About a dozen years ago, I attended a Children’s Literature Council event where the group awarded its Myra Cohn Livingston Award for Poetry to a poet named Sonya Sones. Her book, Stop Pretending: What Happened When My Big Sister Went Crazy, was a novel in verse; the semi-autobiographical story of a teenage girl’s battle with mental illness from the point of view of her younger sister, Cookie. As a former student of Myra Cohn Livingston, Sones was especially touched to receive the award named for her mentor, and her acceptance speech was funny and moving, much like the poems she shared with the audience. I had to go directly back to my library and read the whole thing for myself.
Rather than a loose collection of poems, a novel in verse uses each poem to build the story, layer upon layer. Sonya Sones writes poems that are insightful, wise, moving, honest, and often laugh-out-loud funny (sometimes all within a single slender page). I have enjoyed and recommended her Teen novels over the years, and was happy to see her Adult debut, The Hunchback of Neiman Marcus: A Novel About Marriage, Motherhood, and Mayhem.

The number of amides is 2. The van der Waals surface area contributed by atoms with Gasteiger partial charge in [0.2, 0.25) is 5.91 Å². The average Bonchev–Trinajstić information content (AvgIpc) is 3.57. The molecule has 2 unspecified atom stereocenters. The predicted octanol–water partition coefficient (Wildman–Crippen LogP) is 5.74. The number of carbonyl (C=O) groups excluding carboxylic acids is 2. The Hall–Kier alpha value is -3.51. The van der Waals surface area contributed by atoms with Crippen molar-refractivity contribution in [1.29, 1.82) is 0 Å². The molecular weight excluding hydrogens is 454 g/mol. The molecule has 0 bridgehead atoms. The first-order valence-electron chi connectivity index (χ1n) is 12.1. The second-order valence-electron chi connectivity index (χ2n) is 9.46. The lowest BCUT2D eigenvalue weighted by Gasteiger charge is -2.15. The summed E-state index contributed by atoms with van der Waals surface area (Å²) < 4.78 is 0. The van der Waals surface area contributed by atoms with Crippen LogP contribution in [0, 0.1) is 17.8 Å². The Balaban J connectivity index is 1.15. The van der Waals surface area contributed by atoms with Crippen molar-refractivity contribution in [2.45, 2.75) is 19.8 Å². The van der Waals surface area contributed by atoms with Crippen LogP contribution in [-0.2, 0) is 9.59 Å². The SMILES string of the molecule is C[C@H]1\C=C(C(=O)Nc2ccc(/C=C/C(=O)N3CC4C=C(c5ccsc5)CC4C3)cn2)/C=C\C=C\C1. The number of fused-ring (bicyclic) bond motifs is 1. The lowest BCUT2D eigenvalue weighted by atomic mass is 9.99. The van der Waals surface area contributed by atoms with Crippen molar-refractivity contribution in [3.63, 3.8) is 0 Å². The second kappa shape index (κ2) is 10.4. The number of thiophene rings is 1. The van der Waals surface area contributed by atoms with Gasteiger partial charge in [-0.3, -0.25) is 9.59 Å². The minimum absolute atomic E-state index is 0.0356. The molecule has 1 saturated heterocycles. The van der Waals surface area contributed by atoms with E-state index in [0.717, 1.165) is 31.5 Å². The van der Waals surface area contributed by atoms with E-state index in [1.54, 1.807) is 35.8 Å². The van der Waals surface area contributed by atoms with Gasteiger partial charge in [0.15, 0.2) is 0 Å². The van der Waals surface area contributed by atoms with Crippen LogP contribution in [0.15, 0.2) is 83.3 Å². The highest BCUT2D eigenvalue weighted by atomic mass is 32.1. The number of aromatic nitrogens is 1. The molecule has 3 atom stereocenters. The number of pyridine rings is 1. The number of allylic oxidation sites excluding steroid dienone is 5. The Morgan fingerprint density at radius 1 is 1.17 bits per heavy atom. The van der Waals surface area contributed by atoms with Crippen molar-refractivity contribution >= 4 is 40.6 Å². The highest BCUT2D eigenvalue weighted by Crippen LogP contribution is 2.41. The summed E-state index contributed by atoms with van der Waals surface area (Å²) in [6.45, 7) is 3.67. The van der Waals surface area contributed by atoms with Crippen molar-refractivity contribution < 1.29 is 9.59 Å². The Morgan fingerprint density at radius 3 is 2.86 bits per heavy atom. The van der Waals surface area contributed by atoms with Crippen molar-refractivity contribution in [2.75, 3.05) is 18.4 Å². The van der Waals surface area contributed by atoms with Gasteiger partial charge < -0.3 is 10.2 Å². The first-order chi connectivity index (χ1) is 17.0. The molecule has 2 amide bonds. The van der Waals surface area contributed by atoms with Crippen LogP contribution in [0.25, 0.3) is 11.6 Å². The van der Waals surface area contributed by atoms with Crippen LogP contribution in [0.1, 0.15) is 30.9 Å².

True to form, Sones’ signature style brings her point of view to the story of Holly: at 50, Holly is dreading the imminent empty nest that’s fast approaching as her only daughter gets ready for college and trying to care for an ailing mother who lives across the country. She’s also mourning the end of her child-bearing years while trying to avoid her editor and finally finish her overdue manuscript. Holly’s experiences ring true, and Sones packs a lot of emotion into her carefully crafted free-verse, a format which allows as much or as little introspection as a busy reader might need. I love that a reader can spend just a few minutes reading one or two poems, or sit down and read through to the end.